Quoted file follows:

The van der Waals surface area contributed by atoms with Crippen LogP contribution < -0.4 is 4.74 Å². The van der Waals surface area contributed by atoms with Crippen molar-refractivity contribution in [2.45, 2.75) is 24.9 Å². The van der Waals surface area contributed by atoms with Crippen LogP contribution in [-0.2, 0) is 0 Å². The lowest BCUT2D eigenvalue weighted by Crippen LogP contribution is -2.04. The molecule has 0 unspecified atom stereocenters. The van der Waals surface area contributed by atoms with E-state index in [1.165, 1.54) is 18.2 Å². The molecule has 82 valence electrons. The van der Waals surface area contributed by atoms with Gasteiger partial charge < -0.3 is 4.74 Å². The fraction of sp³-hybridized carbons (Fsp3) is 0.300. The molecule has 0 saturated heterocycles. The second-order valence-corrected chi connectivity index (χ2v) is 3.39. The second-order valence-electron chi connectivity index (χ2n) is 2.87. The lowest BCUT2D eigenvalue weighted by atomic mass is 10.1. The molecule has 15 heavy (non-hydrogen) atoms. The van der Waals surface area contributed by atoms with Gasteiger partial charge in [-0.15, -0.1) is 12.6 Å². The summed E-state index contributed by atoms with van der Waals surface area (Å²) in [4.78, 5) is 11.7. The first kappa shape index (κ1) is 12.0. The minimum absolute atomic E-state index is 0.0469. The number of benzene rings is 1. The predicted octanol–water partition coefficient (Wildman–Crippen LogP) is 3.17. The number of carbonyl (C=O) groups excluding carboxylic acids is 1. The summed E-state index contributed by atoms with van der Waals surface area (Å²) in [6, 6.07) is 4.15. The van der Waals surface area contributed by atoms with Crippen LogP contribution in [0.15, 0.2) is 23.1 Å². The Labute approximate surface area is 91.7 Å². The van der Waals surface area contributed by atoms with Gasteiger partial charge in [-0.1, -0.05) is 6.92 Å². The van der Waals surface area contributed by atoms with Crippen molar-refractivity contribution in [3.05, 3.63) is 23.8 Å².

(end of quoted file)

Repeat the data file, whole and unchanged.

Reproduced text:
The van der Waals surface area contributed by atoms with Crippen LogP contribution < -0.4 is 4.74 Å². The van der Waals surface area contributed by atoms with Crippen molar-refractivity contribution in [2.45, 2.75) is 24.9 Å². The van der Waals surface area contributed by atoms with Crippen LogP contribution in [-0.2, 0) is 0 Å². The lowest BCUT2D eigenvalue weighted by Crippen LogP contribution is -2.04. The molecule has 0 unspecified atom stereocenters. The van der Waals surface area contributed by atoms with E-state index in [1.165, 1.54) is 18.2 Å². The molecule has 82 valence electrons. The van der Waals surface area contributed by atoms with Gasteiger partial charge < -0.3 is 4.74 Å². The fraction of sp³-hybridized carbons (Fsp3) is 0.300. The molecule has 0 saturated heterocycles. The second-order valence-corrected chi connectivity index (χ2v) is 3.39. The second-order valence-electron chi connectivity index (χ2n) is 2.87. The lowest BCUT2D eigenvalue weighted by atomic mass is 10.1. The molecule has 15 heavy (non-hydrogen) atoms. The van der Waals surface area contributed by atoms with Gasteiger partial charge in [-0.15, -0.1) is 12.6 Å². The summed E-state index contributed by atoms with van der Waals surface area (Å²) in [4.78, 5) is 11.7. The first kappa shape index (κ1) is 12.0. The minimum absolute atomic E-state index is 0.0469. The number of benzene rings is 1. The predicted octanol–water partition coefficient (Wildman–Crippen LogP) is 3.17. The number of carbonyl (C=O) groups excluding carboxylic acids is 1. The summed E-state index contributed by atoms with van der Waals surface area (Å²) in [6, 6.07) is 4.15. The van der Waals surface area contributed by atoms with Crippen LogP contribution in [0.15, 0.2) is 23.1 Å². The Labute approximate surface area is 91.7 Å². The van der Waals surface area contributed by atoms with Gasteiger partial charge in [-0.1, -0.05) is 6.92 Å². The van der Waals surface area contributed by atoms with Crippen molar-refractivity contribution in [3.05, 3.63) is 23.8 Å².